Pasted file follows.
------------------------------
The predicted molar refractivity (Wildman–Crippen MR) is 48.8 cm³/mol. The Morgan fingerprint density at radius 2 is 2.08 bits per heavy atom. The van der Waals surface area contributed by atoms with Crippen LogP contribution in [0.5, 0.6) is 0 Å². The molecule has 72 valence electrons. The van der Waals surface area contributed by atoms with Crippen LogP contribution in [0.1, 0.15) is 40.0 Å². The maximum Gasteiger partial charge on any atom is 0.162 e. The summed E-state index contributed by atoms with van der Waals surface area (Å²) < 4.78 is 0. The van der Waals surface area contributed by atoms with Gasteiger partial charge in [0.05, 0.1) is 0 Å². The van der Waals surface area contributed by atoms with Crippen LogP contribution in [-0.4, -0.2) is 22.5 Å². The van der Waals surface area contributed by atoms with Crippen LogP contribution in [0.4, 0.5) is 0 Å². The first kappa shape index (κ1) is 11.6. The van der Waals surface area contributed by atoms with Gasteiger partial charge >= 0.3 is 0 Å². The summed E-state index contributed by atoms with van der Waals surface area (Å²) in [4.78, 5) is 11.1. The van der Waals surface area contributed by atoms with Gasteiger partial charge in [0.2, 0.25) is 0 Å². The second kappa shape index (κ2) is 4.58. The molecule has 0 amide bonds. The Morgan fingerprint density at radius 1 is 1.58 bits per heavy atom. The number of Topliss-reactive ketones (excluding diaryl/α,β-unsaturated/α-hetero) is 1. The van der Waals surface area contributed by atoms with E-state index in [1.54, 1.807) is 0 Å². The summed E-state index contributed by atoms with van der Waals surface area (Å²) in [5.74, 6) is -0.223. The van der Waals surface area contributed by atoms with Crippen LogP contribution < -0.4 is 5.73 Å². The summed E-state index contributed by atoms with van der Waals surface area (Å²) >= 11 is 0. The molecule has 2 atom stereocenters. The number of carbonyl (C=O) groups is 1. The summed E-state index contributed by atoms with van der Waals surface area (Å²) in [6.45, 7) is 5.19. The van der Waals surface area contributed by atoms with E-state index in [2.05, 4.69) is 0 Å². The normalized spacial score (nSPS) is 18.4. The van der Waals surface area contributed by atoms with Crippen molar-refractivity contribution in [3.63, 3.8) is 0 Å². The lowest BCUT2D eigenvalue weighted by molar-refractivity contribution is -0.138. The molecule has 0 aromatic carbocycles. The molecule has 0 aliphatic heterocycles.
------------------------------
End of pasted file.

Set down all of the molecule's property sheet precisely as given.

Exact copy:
The predicted molar refractivity (Wildman–Crippen MR) is 48.8 cm³/mol. The Morgan fingerprint density at radius 2 is 2.08 bits per heavy atom. The van der Waals surface area contributed by atoms with Crippen LogP contribution in [0.5, 0.6) is 0 Å². The molecule has 72 valence electrons. The van der Waals surface area contributed by atoms with Crippen LogP contribution in [0.1, 0.15) is 40.0 Å². The maximum Gasteiger partial charge on any atom is 0.162 e. The summed E-state index contributed by atoms with van der Waals surface area (Å²) < 4.78 is 0. The van der Waals surface area contributed by atoms with Gasteiger partial charge in [0.05, 0.1) is 0 Å². The van der Waals surface area contributed by atoms with Crippen LogP contribution in [-0.4, -0.2) is 22.5 Å². The van der Waals surface area contributed by atoms with Crippen LogP contribution in [0.4, 0.5) is 0 Å². The first kappa shape index (κ1) is 11.6. The van der Waals surface area contributed by atoms with Gasteiger partial charge >= 0.3 is 0 Å². The summed E-state index contributed by atoms with van der Waals surface area (Å²) in [4.78, 5) is 11.1. The van der Waals surface area contributed by atoms with Gasteiger partial charge in [0.2, 0.25) is 0 Å². The second kappa shape index (κ2) is 4.58. The molecule has 0 amide bonds. The Morgan fingerprint density at radius 1 is 1.58 bits per heavy atom. The number of Topliss-reactive ketones (excluding diaryl/α,β-unsaturated/α-hetero) is 1. The van der Waals surface area contributed by atoms with E-state index in [1.54, 1.807) is 0 Å². The summed E-state index contributed by atoms with van der Waals surface area (Å²) in [5.74, 6) is -0.223. The van der Waals surface area contributed by atoms with Crippen LogP contribution < -0.4 is 5.73 Å². The summed E-state index contributed by atoms with van der Waals surface area (Å²) >= 11 is 0. The molecule has 2 atom stereocenters. The number of carbonyl (C=O) groups is 1. The summed E-state index contributed by atoms with van der Waals surface area (Å²) in [6.45, 7) is 5.19. The van der Waals surface area contributed by atoms with E-state index in [2.05, 4.69) is 0 Å². The normalized spacial score (nSPS) is 18.4. The van der Waals surface area contributed by atoms with Crippen molar-refractivity contribution in [3.63, 3.8) is 0 Å². The lowest BCUT2D eigenvalue weighted by molar-refractivity contribution is -0.138. The molecule has 0 aromatic carbocycles. The molecule has 0 aliphatic heterocycles.